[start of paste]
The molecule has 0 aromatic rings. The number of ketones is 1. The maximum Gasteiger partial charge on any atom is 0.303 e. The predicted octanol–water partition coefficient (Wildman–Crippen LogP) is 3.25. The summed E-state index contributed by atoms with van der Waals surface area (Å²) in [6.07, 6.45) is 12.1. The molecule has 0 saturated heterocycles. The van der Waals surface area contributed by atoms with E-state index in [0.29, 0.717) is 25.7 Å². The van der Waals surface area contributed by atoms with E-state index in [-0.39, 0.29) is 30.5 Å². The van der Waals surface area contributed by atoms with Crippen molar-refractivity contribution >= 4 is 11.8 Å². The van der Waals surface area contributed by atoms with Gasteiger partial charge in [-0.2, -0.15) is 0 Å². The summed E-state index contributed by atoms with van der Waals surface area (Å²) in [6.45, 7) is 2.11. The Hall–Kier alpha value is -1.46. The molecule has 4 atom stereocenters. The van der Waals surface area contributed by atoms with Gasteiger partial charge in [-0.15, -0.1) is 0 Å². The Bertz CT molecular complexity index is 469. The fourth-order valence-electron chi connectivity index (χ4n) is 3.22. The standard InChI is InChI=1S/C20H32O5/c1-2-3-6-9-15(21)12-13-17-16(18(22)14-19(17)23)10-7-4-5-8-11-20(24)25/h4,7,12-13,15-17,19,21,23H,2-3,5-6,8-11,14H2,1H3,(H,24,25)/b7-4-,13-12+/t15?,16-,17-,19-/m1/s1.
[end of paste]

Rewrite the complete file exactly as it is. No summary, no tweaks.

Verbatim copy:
The molecule has 0 aromatic rings. The number of ketones is 1. The maximum Gasteiger partial charge on any atom is 0.303 e. The predicted octanol–water partition coefficient (Wildman–Crippen LogP) is 3.25. The summed E-state index contributed by atoms with van der Waals surface area (Å²) in [6.07, 6.45) is 12.1. The molecule has 0 saturated heterocycles. The van der Waals surface area contributed by atoms with E-state index in [0.29, 0.717) is 25.7 Å². The van der Waals surface area contributed by atoms with E-state index in [-0.39, 0.29) is 30.5 Å². The van der Waals surface area contributed by atoms with Crippen molar-refractivity contribution >= 4 is 11.8 Å². The van der Waals surface area contributed by atoms with Gasteiger partial charge in [-0.2, -0.15) is 0 Å². The summed E-state index contributed by atoms with van der Waals surface area (Å²) in [6.45, 7) is 2.11. The Hall–Kier alpha value is -1.46. The molecule has 4 atom stereocenters. The van der Waals surface area contributed by atoms with Gasteiger partial charge in [-0.15, -0.1) is 0 Å². The Bertz CT molecular complexity index is 469. The fourth-order valence-electron chi connectivity index (χ4n) is 3.22. The standard InChI is InChI=1S/C20H32O5/c1-2-3-6-9-15(21)12-13-17-16(18(22)14-19(17)23)10-7-4-5-8-11-20(24)25/h4,7,12-13,15-17,19,21,23H,2-3,5-6,8-11,14H2,1H3,(H,24,25)/b7-4-,13-12+/t15?,16-,17-,19-/m1/s1.